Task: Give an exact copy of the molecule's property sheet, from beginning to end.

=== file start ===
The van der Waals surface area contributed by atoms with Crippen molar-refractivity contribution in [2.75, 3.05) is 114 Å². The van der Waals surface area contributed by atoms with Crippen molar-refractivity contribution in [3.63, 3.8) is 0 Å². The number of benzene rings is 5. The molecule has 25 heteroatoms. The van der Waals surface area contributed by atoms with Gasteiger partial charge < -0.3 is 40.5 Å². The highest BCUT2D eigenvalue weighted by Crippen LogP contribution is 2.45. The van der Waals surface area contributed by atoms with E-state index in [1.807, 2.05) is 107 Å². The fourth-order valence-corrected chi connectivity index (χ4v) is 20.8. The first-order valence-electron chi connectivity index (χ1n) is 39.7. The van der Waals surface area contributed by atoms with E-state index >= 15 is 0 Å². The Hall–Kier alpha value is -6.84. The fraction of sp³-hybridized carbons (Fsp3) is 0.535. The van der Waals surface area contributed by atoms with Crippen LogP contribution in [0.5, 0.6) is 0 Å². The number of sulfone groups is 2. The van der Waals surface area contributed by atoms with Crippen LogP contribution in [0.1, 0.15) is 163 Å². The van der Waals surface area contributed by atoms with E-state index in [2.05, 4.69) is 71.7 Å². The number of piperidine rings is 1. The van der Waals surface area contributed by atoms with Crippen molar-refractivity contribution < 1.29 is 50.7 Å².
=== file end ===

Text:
The van der Waals surface area contributed by atoms with Crippen molar-refractivity contribution in [2.75, 3.05) is 114 Å². The van der Waals surface area contributed by atoms with Crippen molar-refractivity contribution in [3.63, 3.8) is 0 Å². The number of benzene rings is 5. The molecule has 25 heteroatoms. The van der Waals surface area contributed by atoms with Gasteiger partial charge < -0.3 is 40.5 Å². The highest BCUT2D eigenvalue weighted by Crippen LogP contribution is 2.45. The van der Waals surface area contributed by atoms with E-state index in [1.807, 2.05) is 107 Å². The fourth-order valence-corrected chi connectivity index (χ4v) is 20.8. The first-order valence-electron chi connectivity index (χ1n) is 39.7. The van der Waals surface area contributed by atoms with E-state index >= 15 is 0 Å². The Hall–Kier alpha value is -6.84. The fraction of sp³-hybridized carbons (Fsp3) is 0.535. The van der Waals surface area contributed by atoms with Crippen LogP contribution in [0.5, 0.6) is 0 Å². The number of sulfone groups is 2. The van der Waals surface area contributed by atoms with Crippen LogP contribution in [0.1, 0.15) is 163 Å². The van der Waals surface area contributed by atoms with E-state index in [2.05, 4.69) is 71.7 Å². The number of piperidine rings is 1. The van der Waals surface area contributed by atoms with Crippen molar-refractivity contribution < 1.29 is 50.7 Å².